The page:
Some people’s fear of missing out has left them unable to unplug, or tune out the need to constantly check their screen for updates. It may also lead to feelings of inferiority, or social isolation from relying on cyber friendships.

Technology has made it possible to stay connected with distant family, provide telehealth for patients in rural areas, and offer convenient access to information. It’s also made us become more impatient, desire immediate gratification, and become more easily distracted. Too much multitasking has left many unable to focus, or it may reduce our productivity instead of improving upon it. A few ways to practice, and educate, on creating better technology habits include:

  • Reduce overall screen time by prioritizing notifications, or set designated times to check emails, and social media
  • Set automatic messages to discourage distracted driving, or interrupting sleep
  • Turn off reminders for incoming messages to increase the ability to focus
  • Set parental controls on phones, and check them periodically, for cyber bullying, inappropriate content, or other risks
  • Remember that the social media presence others create isn’t always accurate to reduce feelings of jealousy or inadequacy, or create a gratitude journal to outline positive aspects in life

Creating a Balance

Technology has many positive benefits. It’s provided us with methods to provide less invasive healthcare, expand treatment options, and increase opportunities for long-term health. It’s also offered convenience in our personal and professional life for scheduling appointments, gaining information, and reducing tedious tasks. Most of us aren’t going to eliminate the use of technology. The key is to develop a balance of technology use with our life, and increase awareness of the potential negative effects for ourselves, and our patients, and then work to reduce them.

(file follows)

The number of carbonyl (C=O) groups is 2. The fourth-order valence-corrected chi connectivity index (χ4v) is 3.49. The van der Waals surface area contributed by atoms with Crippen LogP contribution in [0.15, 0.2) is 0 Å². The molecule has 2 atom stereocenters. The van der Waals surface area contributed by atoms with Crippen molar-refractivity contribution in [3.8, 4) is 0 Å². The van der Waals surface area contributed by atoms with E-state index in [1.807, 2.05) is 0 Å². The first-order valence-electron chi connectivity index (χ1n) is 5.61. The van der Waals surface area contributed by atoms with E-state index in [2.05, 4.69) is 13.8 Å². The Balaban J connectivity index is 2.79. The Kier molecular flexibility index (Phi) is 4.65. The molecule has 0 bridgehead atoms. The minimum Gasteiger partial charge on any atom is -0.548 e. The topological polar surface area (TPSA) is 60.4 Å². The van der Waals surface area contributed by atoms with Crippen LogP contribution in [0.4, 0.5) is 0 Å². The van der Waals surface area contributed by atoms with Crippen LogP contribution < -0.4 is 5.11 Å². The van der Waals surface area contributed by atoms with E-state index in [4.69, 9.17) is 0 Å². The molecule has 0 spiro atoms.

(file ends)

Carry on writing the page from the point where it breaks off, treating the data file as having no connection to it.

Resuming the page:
How Do You Balance Your Technology Use?


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Office Ergonomics: Your How To Guide

Technology’s Effect on Our Health

Top 9 Negative Impacts of Technology on Society

Maureen Bonatch MSN, RN draws from years of experience in nursing administration, leadership and psychiatric nursing to write healthcare content. Her work has appeared in numerous health system websites and healthcare journals. Her experience as a fiction author helps her craft engaging and creative content. Learn more about her freelance writing at and her fiction books at

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Specializes in Family Nurse Practitioner.

Balancing technology use will continue to grow as an important topic at the forefront of preventive health. My favorite way to balance tech-time is to plan for genuinely unplugged time in nature. "Genuinely unplugged" includes leaving cell phone and fitness tracker behind. When I do decide to take my cell phone along on a hike for safety, I carry it tucked away so I can enjoy the sensory input of my surroundings without being distracted by constantly taking selfies for social proof. Long hikes on marked trails are easily measured in miles covered-- no device necessary.

Specializes in SCRN.

I put my phone on silent, and only use it for phone calls, texts and emails. No fancy apps. Oh, and my phone is 9 years old. "If it ain't broke, don't replace it " philosophy I also use every day.